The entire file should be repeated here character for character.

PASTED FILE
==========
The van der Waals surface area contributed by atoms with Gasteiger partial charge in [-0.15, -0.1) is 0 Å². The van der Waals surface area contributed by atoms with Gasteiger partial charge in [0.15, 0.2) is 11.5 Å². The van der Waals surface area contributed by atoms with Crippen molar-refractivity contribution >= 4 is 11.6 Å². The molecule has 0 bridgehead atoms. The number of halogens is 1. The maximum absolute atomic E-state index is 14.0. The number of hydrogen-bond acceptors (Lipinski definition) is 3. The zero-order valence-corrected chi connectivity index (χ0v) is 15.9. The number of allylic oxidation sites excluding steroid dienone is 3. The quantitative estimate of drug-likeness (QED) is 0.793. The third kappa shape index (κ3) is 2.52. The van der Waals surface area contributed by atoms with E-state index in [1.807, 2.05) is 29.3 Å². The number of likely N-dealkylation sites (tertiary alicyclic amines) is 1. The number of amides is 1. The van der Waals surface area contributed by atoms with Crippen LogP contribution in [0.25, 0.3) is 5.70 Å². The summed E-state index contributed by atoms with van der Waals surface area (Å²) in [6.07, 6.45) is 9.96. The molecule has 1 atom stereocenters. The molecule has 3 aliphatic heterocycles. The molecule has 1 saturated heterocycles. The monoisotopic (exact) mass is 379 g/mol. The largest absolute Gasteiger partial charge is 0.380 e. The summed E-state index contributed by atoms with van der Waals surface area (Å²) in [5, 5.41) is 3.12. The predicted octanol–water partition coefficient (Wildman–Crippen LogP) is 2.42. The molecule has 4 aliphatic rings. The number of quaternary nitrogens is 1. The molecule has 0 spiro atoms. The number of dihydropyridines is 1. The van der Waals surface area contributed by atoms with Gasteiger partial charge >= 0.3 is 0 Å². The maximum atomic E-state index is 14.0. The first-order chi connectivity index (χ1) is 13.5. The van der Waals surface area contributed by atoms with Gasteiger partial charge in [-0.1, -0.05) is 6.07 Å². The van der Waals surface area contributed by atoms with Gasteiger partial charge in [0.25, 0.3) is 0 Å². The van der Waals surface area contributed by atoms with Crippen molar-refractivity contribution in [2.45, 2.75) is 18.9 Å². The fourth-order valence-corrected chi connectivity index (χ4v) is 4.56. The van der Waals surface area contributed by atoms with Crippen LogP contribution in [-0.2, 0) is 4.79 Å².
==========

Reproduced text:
The van der Waals surface area contributed by atoms with Gasteiger partial charge in [-0.15, -0.1) is 0 Å². The van der Waals surface area contributed by atoms with Gasteiger partial charge in [0.15, 0.2) is 11.5 Å². The van der Waals surface area contributed by atoms with Crippen molar-refractivity contribution >= 4 is 11.6 Å². The molecule has 0 bridgehead atoms. The number of halogens is 1. The maximum absolute atomic E-state index is 14.0. The number of hydrogen-bond acceptors (Lipinski definition) is 3. The zero-order valence-corrected chi connectivity index (χ0v) is 15.9. The number of allylic oxidation sites excluding steroid dienone is 3. The quantitative estimate of drug-likeness (QED) is 0.793. The third kappa shape index (κ3) is 2.52. The van der Waals surface area contributed by atoms with E-state index in [1.807, 2.05) is 29.3 Å². The number of likely N-dealkylation sites (tertiary alicyclic amines) is 1. The number of amides is 1. The van der Waals surface area contributed by atoms with Crippen LogP contribution in [0.25, 0.3) is 5.70 Å². The summed E-state index contributed by atoms with van der Waals surface area (Å²) in [6.07, 6.45) is 9.96. The molecule has 1 atom stereocenters. The molecule has 3 aliphatic heterocycles. The molecule has 1 saturated heterocycles. The monoisotopic (exact) mass is 379 g/mol. The largest absolute Gasteiger partial charge is 0.380 e. The summed E-state index contributed by atoms with van der Waals surface area (Å²) in [5, 5.41) is 3.12. The predicted octanol–water partition coefficient (Wildman–Crippen LogP) is 2.42. The molecule has 4 aliphatic rings. The number of quaternary nitrogens is 1. The molecule has 0 spiro atoms. The number of dihydropyridines is 1. The van der Waals surface area contributed by atoms with Gasteiger partial charge >= 0.3 is 0 Å². The maximum atomic E-state index is 14.0. The first-order chi connectivity index (χ1) is 13.5. The van der Waals surface area contributed by atoms with Gasteiger partial charge in [-0.1, -0.05) is 6.07 Å². The van der Waals surface area contributed by atoms with Gasteiger partial charge in [0.25, 0.3) is 0 Å². The van der Waals surface area contributed by atoms with Crippen molar-refractivity contribution in [2.45, 2.75) is 18.9 Å². The fourth-order valence-corrected chi connectivity index (χ4v) is 4.56. The van der Waals surface area contributed by atoms with Crippen LogP contribution in [-0.2, 0) is 4.79 Å².